   Having greater thermal expansion results in noisy creaks and more stress on
      It cannot be used in multi-storied buildings.

Parts of a roof
There are two parts to a roof, its supporting structure and uppermost weatherproof layer. In a
minority of buildings, the outer layer is also a self-supporting structure.

The elements in the design of a roof are :-

      the material
      the construction
      the durability

The material of a roof may range from banana leaves, wheaten straw or seagrass to lamininated
glass, aluminium sheeting and precast concrete. In many parts of the world ceramic tiles have
been the predominant roofing material for centuries.

The construction of a roof is determined by its method of support and how the underneath
space is bridged and whether or not the roof is pitched. In regions where there is little rain, an
almost flat roof with a slight run-off provides adequate protection against an occasional

The durability of a roof is a matter of concern because the roof is often the least accessible
part of a building for purposes of repair and renewal, while its damage or destruction can have
serious effects.

   Roof covering material                  – There are an enormous variety of roofing materials,
   selection is based on price, durability, appearance, roof slope

For pitched roofs:

            Wood
            Asphalt shingles

                       Department of Architecture, B.B.D.N.I.T.M., LUCKNOW.
           Slate
           Tile
           Metal

      Asphalt shingle - There are two kinds of asphalt shingles on the market:
       Fiberglass shingles and organic-mat shingles. Fiberglass shingles are thinner,
       lighter, easier to lug around, and carry a better fire rating than organic shingles.
       Organic-mat shingles are tougher and stay more flexible in cold weather.
       Fiberglass shingles predominate in southern and central regions, but organic
       shingles are still popular in the North and are almost the universal choice in
       Canada. In practice, organic shingles have a much higher tear strength and
       nail-pull resistance than fiberglass shingles.

Asphalt shingles composed of

          o   Felt or fiberglass substrate, impregnated with asphalt
          o   Mineral surface sprayed on surface
          o   Adhesive seal-down strips at midpoint.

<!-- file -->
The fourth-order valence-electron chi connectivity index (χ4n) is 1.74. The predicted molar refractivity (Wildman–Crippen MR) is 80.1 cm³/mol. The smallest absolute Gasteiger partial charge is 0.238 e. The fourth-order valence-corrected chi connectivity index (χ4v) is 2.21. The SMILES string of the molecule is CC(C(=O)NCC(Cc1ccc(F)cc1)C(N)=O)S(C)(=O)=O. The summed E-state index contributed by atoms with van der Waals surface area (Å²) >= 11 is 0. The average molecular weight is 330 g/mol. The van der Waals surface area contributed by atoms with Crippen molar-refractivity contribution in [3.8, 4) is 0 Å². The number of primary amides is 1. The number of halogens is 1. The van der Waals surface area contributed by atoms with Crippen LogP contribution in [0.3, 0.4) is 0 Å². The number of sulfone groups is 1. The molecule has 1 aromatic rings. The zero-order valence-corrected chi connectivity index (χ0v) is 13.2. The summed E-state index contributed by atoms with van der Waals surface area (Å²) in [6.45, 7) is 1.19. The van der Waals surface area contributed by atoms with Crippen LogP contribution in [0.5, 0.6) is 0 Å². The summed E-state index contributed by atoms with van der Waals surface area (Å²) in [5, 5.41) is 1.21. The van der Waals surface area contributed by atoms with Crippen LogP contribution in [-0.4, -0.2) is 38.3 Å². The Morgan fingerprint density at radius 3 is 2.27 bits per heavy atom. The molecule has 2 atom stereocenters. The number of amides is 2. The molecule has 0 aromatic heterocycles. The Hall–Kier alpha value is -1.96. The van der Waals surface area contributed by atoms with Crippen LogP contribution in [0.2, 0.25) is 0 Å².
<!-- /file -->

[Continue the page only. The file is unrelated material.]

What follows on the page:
o   Multiple layers in architectural (built-up) shingles

                    Department of Architecture, B.B.D.N.I.T.M., LUCKNOW.
Asphalt shingles Properties -

      Asphalt shingles are an economical versatile roofing solution.
      They're relatively inexpensive to buy and install, are suited to roof pitches from
       4-in-12 to vertical.
       available across a wide range of quality, cost, and style.
      Easy to cut, fit, and fasten, asphalt shingles are compatible with many different
       kinds of flashing and edging products.
      They don't require specialized accessories for roof edges, wall terminations,
       chimney or vent
      Shingle must resist abrasion from elements, degradation from UV, loss of
       asphalt due to drying (heat), etc.
      Shingles carry warranties of 15 to 40 years depending on the amount of
       material used to make the shingle. Weight per square varies accordingly.

                    Department of Architecture, B.B.D.N.I.T.M., LUCKNOW.
 Wood shakes and shingles
     Shakes are rough surface (hand split
       or similar) and provide heavy
       shadow lines
     Shingles are sawn and are used for
       siding as well as roofing
     Cedar shingles are the most
       common, they are expensive and
       must be treated with fire retardant

 Slate-
      A very long-lasting roof, and quite
      Roof framing must be reinforced for
         the weight
      Slate should not be walked on if old
      Can be repaired with clip, normally
         fastened with copper nails in pre-
         drilled holes

 Tiles –
       Clay and Cement tiles used very commonly in warmer climates.
       Roof framing must be reinforced
       Applied with mortar or using nails
       Traditionally applied over purlins, nailed to sheathing today

               Department of Architecture, B.B.D.N.I.T.M., LUCKNOW.
 Metal roofing
     Recent improvements in paint quality and life have brought more
        painted steel roofs into the residential market.
     Cost competitive with asphalt shingles, and longer lasting, used
        commonly for agricultural structures
     Attached with gasketed nails or more commonly with gasketed

              Department of Architecture, B.B.D.N.I.T.M., LUCKNOW.
 For low slope and flat
      Roll roofing
      Membrane
      Built-up

 Roll roofing
      traditionally used for
         low-slope residential
      Available in single and
         double coverage.
      Very inexpensive, but
         considered unattractive
      Applied with nails and
         tar, tar typically leaks
         out at edges
 Membrane roofing
      “Rubber” roofing (EPDM) and other similar materials come in sheets or rolls,
         are glued or ballasted to the roof, and seams are heat or solvent welded.
      Materials are relatively expensive, but roof is long lasting and stays flexible.

 Built-up roofing – multiple layers of felt and tar applied to a roof
  deck, and then the surface is covered with ballast.

        Labor intensive, nasty materials, and dangerous work, but it
         used to be the only way to get a waterproof flat roof

                 Department of Architecture, B.B.D.N.I.T.M., LUCKNOW.
Department of Architecture, B.B.D.N.I.T.M., LUCKNOW.